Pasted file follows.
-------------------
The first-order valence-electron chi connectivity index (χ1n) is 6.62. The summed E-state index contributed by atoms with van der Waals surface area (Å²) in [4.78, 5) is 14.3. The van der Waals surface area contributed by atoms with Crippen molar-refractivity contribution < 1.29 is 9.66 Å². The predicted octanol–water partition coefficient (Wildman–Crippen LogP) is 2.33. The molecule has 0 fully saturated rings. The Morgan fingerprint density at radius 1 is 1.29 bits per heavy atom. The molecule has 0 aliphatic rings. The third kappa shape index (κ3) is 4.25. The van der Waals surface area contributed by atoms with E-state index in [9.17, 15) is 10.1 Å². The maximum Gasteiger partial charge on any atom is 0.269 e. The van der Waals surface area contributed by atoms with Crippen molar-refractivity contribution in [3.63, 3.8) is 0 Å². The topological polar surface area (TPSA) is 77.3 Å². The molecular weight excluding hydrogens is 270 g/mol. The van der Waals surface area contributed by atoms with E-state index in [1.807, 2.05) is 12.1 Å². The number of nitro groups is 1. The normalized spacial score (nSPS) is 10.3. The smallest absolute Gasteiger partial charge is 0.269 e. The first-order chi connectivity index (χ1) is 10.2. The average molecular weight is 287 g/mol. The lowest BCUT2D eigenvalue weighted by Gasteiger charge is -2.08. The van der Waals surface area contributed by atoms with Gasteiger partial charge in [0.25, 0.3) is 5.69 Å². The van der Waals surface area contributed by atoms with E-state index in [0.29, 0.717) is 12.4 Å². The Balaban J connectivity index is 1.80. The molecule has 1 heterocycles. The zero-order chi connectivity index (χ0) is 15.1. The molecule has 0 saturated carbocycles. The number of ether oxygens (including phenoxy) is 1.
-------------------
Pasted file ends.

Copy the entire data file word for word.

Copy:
The first-order valence-electron chi connectivity index (χ1n) is 6.62. The summed E-state index contributed by atoms with van der Waals surface area (Å²) in [4.78, 5) is 14.3. The van der Waals surface area contributed by atoms with Crippen molar-refractivity contribution < 1.29 is 9.66 Å². The predicted octanol–water partition coefficient (Wildman–Crippen LogP) is 2.33. The molecule has 0 fully saturated rings. The Morgan fingerprint density at radius 1 is 1.29 bits per heavy atom. The molecule has 0 aliphatic rings. The third kappa shape index (κ3) is 4.25. The van der Waals surface area contributed by atoms with E-state index in [9.17, 15) is 10.1 Å². The maximum Gasteiger partial charge on any atom is 0.269 e. The van der Waals surface area contributed by atoms with Crippen molar-refractivity contribution in [3.63, 3.8) is 0 Å². The topological polar surface area (TPSA) is 77.3 Å². The molecular weight excluding hydrogens is 270 g/mol. The van der Waals surface area contributed by atoms with E-state index in [1.807, 2.05) is 12.1 Å². The number of nitro groups is 1. The normalized spacial score (nSPS) is 10.3. The smallest absolute Gasteiger partial charge is 0.269 e. The first-order chi connectivity index (χ1) is 10.2. The average molecular weight is 287 g/mol. The lowest BCUT2D eigenvalue weighted by Gasteiger charge is -2.08. The van der Waals surface area contributed by atoms with Gasteiger partial charge in [0.25, 0.3) is 5.69 Å². The van der Waals surface area contributed by atoms with E-state index in [0.29, 0.717) is 12.4 Å². The Balaban J connectivity index is 1.80. The molecule has 1 heterocycles. The zero-order chi connectivity index (χ0) is 15.1. The molecule has 0 saturated carbocycles. The number of ether oxygens (including phenoxy) is 1.